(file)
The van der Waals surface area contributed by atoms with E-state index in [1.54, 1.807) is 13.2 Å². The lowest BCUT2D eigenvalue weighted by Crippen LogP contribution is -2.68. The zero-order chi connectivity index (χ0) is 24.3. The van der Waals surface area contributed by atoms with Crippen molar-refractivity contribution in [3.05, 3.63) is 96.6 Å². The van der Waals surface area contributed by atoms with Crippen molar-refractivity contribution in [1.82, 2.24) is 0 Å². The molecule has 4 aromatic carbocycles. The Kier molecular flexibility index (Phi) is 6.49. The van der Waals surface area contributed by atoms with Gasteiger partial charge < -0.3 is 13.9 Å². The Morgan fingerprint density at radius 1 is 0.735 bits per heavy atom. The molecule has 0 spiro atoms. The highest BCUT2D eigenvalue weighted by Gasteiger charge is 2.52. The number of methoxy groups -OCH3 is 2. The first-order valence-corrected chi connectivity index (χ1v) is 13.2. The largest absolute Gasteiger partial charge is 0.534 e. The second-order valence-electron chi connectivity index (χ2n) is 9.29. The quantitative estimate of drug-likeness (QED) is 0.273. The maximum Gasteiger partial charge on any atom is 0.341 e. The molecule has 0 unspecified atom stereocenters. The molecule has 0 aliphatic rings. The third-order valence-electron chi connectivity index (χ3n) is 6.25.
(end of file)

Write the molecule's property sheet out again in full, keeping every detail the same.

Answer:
The van der Waals surface area contributed by atoms with E-state index in [1.54, 1.807) is 13.2 Å². The lowest BCUT2D eigenvalue weighted by Crippen LogP contribution is -2.68. The zero-order chi connectivity index (χ0) is 24.3. The van der Waals surface area contributed by atoms with Crippen molar-refractivity contribution in [3.05, 3.63) is 96.6 Å². The van der Waals surface area contributed by atoms with Crippen molar-refractivity contribution in [1.82, 2.24) is 0 Å². The molecule has 4 aromatic carbocycles. The Kier molecular flexibility index (Phi) is 6.49. The van der Waals surface area contributed by atoms with Gasteiger partial charge < -0.3 is 13.9 Å². The Morgan fingerprint density at radius 1 is 0.735 bits per heavy atom. The molecule has 0 spiro atoms. The highest BCUT2D eigenvalue weighted by Gasteiger charge is 2.52. The number of methoxy groups -OCH3 is 2. The first-order valence-corrected chi connectivity index (χ1v) is 13.2. The largest absolute Gasteiger partial charge is 0.534 e. The second-order valence-electron chi connectivity index (χ2n) is 9.29. The quantitative estimate of drug-likeness (QED) is 0.273. The maximum Gasteiger partial charge on any atom is 0.341 e. The molecule has 0 unspecified atom stereocenters. The molecule has 0 aliphatic rings. The third-order valence-electron chi connectivity index (χ3n) is 6.25.